# Find $\sum_{n=1}^{\infty} \frac{1}{n(n+2)}$

I am doing the telescoping technique with partial sum of this infinite series because I want to find an upper bound of its partial sum. $$\begin{equation} \sum_{n=1}^{\infty} \frac{1}{n(n+2)} \end{equation}$$ First I set $$\frac{1}{n(n+2)}= \frac{A}{n}+\frac{B}{n+2}$$ and solve to get $$A=\frac{1}{2}$$ and $$B=-\frac{1}{2}$$. So I'm finding $$\sum_{n=1}^{\infty}(\frac{1}{2n}-\frac{1}{2n+4})$$ and proceed with the partial sum expansion. At the end I am left with $$S_N=\frac{1}{2}+\frac{1}{4}-\frac{1}{2N+4}$$ by cancelling terms in between and then $$\lim_{N \to \infty}S_N=\frac{3}{4}$$.

Am I doing it correctly? Thank you for your time.

• yep – tilper Jan 3 at 14:04
• Thanks @tilper. – Allorja Jan 3 at 14:06
• Check again on your partial sums. I think you missed another negative term (though it tends to zero). – JavaMan Jan 3 at 14:07
• Yeah I know I am missing a negative term because it cancels with a positive one in the following second pair of parentheses but I can always cancel while tending to infinity and it gets reallyyyy small. Thank you though. – Allorja Jan 3 at 14:10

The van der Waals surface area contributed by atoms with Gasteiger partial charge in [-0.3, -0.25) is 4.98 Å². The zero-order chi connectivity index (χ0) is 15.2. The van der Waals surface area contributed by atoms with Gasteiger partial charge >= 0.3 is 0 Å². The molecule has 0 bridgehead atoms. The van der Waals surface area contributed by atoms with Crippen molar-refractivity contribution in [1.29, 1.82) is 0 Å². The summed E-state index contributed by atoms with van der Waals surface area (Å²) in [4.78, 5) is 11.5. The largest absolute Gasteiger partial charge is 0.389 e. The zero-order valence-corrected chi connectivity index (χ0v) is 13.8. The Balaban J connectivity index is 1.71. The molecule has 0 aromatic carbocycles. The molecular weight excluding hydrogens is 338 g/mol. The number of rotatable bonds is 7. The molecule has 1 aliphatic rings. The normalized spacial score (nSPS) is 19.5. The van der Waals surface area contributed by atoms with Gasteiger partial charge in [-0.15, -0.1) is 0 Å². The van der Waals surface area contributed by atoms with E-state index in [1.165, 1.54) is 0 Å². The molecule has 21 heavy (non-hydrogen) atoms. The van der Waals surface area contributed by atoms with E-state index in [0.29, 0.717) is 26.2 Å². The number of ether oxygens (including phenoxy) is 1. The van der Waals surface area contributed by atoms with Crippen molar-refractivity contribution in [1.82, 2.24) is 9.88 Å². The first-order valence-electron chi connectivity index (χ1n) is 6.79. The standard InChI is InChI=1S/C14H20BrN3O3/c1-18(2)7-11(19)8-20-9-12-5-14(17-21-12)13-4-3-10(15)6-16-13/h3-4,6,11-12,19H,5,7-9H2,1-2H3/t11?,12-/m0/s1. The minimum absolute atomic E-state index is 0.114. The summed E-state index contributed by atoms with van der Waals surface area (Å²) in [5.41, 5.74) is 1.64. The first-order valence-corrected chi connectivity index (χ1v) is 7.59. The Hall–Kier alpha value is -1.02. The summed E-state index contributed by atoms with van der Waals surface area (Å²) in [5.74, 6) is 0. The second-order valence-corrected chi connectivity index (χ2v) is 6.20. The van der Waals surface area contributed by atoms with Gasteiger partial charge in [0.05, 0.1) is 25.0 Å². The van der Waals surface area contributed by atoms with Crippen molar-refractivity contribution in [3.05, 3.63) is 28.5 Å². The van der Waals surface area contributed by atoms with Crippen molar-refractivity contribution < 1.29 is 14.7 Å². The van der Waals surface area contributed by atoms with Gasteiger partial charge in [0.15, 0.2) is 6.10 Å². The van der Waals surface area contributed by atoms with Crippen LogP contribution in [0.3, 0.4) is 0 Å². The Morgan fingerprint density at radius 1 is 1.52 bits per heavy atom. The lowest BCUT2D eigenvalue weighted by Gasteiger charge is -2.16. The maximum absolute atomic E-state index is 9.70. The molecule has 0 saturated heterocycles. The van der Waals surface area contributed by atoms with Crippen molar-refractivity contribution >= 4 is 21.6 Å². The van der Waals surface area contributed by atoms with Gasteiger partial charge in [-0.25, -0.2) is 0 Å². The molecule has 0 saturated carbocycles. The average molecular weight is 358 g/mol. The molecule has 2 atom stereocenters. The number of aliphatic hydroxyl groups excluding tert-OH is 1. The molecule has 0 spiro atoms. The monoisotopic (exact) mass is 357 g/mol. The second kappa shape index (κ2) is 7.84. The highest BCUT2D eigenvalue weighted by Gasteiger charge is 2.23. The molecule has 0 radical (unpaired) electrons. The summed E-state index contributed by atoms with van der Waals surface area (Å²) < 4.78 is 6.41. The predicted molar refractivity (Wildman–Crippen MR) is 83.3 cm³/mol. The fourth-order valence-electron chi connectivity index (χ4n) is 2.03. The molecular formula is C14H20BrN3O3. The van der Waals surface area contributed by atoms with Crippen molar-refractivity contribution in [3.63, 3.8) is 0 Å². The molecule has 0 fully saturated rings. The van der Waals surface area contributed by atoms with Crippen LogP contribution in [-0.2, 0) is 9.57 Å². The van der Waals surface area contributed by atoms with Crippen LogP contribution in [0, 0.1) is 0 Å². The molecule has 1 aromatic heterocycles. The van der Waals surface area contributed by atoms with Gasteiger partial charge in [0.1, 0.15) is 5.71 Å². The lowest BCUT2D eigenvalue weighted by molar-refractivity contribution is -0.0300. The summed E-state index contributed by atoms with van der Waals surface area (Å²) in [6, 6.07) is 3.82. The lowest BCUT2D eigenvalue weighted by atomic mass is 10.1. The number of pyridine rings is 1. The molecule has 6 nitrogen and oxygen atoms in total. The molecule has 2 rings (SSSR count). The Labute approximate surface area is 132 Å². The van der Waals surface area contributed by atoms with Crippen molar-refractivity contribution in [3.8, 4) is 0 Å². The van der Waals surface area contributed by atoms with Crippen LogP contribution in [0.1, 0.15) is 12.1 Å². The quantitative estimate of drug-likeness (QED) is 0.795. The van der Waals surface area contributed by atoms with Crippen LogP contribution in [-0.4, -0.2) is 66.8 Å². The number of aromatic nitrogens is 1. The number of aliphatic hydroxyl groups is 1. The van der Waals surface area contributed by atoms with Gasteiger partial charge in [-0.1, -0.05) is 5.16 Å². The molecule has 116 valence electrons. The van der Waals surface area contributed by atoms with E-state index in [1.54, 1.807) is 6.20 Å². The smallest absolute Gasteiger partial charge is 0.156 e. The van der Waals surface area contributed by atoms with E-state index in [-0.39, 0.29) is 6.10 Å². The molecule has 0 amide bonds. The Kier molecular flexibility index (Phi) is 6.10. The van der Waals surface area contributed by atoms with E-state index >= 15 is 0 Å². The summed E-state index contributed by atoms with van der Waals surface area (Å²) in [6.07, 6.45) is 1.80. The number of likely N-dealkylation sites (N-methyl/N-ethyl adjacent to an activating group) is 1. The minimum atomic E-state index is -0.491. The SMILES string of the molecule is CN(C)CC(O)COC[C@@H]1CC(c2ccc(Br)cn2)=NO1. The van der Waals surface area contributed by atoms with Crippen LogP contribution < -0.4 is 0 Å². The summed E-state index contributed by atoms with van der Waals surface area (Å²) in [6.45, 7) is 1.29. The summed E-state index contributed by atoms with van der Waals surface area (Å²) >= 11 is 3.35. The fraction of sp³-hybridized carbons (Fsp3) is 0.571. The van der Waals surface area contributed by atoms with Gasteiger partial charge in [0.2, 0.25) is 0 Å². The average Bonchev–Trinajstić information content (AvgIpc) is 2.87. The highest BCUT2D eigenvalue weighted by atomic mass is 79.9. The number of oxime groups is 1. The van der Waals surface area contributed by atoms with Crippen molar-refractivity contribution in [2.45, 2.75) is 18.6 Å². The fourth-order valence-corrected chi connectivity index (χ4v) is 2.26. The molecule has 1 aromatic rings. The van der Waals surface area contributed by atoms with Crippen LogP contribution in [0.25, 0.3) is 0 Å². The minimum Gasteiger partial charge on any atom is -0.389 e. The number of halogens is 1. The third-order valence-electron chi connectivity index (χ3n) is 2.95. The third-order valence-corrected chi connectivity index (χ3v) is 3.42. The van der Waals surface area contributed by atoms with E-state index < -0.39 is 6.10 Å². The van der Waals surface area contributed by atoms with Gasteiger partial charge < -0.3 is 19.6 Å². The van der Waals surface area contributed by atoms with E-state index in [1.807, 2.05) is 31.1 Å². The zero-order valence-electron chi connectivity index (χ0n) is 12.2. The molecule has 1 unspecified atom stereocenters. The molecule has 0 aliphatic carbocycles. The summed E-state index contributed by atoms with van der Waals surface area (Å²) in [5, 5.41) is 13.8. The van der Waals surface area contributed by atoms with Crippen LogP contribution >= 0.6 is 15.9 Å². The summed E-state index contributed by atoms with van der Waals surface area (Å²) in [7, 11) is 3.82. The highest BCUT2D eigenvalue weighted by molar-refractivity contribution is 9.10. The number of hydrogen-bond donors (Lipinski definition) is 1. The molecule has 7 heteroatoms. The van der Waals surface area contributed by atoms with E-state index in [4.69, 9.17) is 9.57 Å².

$$\sum^{\infty}_{n=1}\frac{1}{n(n+2)} = \frac{1}{2}\sum^{\infty}_{n=1}\bigg[\frac{1}{n}-\frac{1}{n+2}\bigg]$$
$$= \frac{1}{2}\sum^{\infty}_{n=1}\bigg[\bigg(\frac{1}{n}-\frac{1}{n+1}\bigg)+\bigg(\frac{1}{n+1}-\frac{1}{n+2}\bigg)\bigg]$$
$$= \frac{1}{2}\bigg[\frac{1}{1}+\frac{1}{2}\bigg] = \frac{3}{4}$$
In case you're interested, you can also compute this series using a certain representation of the digamma function $$\psi(z+1)=-\gamma+\sum_{n\ge 1} \frac{z}{n(n+z)}$$. We are then looking for $$\frac{\psi(3)+\gamma}{2}$$. Using the following integral representation of the digamma function, $$\psi(s+1)=-\gamma+\int_0^1 \frac{1-x^s}{1-x}\,dx$$ we find that $$\psi(3)=-\gamma+\frac{3}{2}$$. Your sum is then $$\sum_{n\ge 1} \frac{1}{n(n+2)}=\frac{3}{4}$$